Now we all know (or should do), that the Fuji X series cameras, particularly the ones with the larger APS-C sensors, are great at high ISO’s. However, there are still times, especially over 3,200 ISO, when some noise reduction could be beneficial. Up until now, I apply my noise reduction in post-production when editing my photos, using Lightroom. Lightroom does have a pretty good noise reduction adjustment facility built in. It is also very quick to use and can be applied very quickly to a number of similarly shot images. However, as with most noise reduction ‘engines’, things can start to look a bit plastic if used too heavily. There are a number of specialist programs, whose sole purpose in life is to apply a more sophisticated method of noise reduction.
Another such program was recently added to Macphun’s range of software and this is called, not unsurprisingly perhaps, Noiseless. It retails at £13.99 for the Standard version available on the Apple App Store and £36.99 for the Pro version, bought directly from the Macphun website – you can upgrade the Standard version to Pro later. The Pro version adds the ability to open raw files, brings extra detail controls and comes with plug-in versions for Photoshop, Lightroom, iPhoto and Aperture.
Noise reduction can be an extremely time-consuming and complex process. As I mentioned earlier, there are a number of dedicated noise-reduction plug-ins on the market already, as well as the noise reduction tools built into photo editing software such as Lightroom. You can soon waste a lot of time as you try to reduce noise while preserving fine detail, playing with a whole bunch of sliders and parameters and sometimes ending up worse off than when you started!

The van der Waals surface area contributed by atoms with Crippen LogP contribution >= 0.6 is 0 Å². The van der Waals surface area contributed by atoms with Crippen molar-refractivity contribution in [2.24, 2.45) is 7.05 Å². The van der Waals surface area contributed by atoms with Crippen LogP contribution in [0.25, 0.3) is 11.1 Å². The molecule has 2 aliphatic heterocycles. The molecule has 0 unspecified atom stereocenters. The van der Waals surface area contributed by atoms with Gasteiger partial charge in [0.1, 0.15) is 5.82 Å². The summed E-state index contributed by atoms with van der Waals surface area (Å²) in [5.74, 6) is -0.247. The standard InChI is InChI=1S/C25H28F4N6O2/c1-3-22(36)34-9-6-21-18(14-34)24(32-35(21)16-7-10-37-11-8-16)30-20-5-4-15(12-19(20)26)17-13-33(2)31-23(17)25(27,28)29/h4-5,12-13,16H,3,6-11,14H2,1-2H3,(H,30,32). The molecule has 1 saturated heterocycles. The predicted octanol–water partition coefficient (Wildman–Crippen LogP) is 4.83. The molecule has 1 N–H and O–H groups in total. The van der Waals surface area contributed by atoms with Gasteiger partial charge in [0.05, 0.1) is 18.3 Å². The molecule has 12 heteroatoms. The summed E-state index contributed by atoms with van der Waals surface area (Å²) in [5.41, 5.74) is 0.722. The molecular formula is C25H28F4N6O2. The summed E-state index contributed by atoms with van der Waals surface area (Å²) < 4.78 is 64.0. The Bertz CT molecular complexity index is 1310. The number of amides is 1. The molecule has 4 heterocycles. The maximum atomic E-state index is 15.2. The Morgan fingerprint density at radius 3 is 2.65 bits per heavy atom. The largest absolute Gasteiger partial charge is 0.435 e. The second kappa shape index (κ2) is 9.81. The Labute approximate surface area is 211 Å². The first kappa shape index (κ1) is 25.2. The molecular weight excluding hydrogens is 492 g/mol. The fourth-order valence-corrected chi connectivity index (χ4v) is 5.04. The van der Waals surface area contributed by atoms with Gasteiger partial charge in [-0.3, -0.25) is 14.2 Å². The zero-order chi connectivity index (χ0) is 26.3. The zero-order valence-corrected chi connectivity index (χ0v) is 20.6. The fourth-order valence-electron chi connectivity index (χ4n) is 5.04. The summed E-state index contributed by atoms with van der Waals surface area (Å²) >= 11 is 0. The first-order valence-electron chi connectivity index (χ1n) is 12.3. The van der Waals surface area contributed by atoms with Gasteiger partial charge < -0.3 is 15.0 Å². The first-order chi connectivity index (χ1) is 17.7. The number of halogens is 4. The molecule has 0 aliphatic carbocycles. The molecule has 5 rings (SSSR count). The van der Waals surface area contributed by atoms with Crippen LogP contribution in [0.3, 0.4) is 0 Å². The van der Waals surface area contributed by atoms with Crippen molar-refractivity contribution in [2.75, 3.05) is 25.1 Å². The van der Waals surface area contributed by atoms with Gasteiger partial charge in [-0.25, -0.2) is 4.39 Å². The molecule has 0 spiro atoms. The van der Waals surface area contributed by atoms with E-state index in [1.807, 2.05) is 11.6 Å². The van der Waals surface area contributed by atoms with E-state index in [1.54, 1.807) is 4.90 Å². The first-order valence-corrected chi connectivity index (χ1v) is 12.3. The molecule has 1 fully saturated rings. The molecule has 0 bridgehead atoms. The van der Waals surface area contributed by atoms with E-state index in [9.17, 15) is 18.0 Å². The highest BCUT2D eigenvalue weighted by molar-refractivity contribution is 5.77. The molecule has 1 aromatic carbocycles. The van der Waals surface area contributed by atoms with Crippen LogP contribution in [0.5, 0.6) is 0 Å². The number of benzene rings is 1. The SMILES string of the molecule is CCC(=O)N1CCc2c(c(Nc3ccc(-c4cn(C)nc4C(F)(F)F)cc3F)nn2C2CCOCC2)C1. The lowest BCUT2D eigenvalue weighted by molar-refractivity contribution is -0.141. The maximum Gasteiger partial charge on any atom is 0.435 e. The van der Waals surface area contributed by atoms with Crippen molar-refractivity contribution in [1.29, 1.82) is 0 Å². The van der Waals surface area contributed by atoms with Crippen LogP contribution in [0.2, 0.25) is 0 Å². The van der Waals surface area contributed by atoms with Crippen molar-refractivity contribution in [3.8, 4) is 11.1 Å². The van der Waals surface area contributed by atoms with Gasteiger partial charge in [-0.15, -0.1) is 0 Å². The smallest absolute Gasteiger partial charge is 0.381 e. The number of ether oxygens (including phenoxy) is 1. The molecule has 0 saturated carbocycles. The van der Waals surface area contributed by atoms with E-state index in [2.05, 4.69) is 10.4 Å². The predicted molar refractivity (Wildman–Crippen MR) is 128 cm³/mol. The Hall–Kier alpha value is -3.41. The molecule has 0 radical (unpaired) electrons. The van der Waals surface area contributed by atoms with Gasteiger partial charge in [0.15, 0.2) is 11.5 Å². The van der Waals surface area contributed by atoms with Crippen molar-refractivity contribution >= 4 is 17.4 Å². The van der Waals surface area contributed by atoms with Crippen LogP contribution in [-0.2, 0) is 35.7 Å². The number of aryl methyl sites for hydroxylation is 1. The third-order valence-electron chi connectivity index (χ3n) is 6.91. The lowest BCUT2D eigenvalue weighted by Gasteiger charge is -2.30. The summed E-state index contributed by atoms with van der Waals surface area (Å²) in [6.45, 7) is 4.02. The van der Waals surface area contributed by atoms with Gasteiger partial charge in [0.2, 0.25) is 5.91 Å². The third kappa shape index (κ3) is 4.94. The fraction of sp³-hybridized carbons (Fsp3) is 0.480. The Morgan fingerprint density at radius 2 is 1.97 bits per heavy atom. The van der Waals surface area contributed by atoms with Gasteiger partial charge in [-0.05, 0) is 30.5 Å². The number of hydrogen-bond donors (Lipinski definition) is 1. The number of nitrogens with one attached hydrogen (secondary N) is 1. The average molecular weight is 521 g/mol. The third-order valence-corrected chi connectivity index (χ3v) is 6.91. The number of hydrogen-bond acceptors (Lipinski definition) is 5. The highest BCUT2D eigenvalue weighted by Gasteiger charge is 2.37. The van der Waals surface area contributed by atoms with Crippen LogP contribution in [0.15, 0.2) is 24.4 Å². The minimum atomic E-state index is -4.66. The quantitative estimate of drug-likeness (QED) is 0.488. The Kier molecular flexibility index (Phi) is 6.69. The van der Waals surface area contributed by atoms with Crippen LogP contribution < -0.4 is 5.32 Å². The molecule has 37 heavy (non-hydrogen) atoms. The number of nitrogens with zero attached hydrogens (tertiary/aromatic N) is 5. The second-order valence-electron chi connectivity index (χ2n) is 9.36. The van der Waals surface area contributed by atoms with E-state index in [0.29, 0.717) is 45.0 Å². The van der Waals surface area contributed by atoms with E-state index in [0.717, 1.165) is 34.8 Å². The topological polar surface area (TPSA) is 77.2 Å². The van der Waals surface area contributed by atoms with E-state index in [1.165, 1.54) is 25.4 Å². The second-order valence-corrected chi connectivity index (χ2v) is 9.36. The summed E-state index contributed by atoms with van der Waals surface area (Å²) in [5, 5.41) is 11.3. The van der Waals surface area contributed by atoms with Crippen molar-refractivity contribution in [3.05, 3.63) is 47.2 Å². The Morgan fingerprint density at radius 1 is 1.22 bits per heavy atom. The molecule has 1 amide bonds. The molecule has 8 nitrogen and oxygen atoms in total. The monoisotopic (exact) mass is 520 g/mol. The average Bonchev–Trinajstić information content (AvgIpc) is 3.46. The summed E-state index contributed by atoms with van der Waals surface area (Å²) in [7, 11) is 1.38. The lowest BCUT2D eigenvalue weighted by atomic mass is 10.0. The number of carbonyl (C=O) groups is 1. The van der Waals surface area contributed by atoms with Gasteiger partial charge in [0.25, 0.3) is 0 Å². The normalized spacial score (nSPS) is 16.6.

Noiseless takes a far simpler approach. It offers a number of preset noise reduction ‘recipes’, from ‘Lightest’ to ‘Extreme’.
Once you have downloaded the software, installation is both simple and fast. When you then open Noiseless for the first time, if you have purchased the Pro version, you will be greeted with a window that show you all the editing programs it has found on your system with which it is compatible. You then have the option to select one or more program for which you would like Noiseless to work as a plug-in.
You then need to exit Noiseless, unless you wish to continue using it as a stand-alone program. The next step is to open your editing program of choice – in my case Lightroom – and select the image you wish to work on. In Lightroom you then right-click and select Noiseless from the plug-in list that will then appear. You are then greeted with the usual Lightroom options of whether you wish to work on a copy of your image with Lightroom adjustments previously applied. (This is always my choice, as it will make a copy to work on and keep your original image intact.)
Your copied image will then be displayed in the Noiseless main window.
This offers different magnifications, from fit-to-screen through 50%, 100% and 200% – the 100% and 200% views are best for assessing the effect of your adjustments.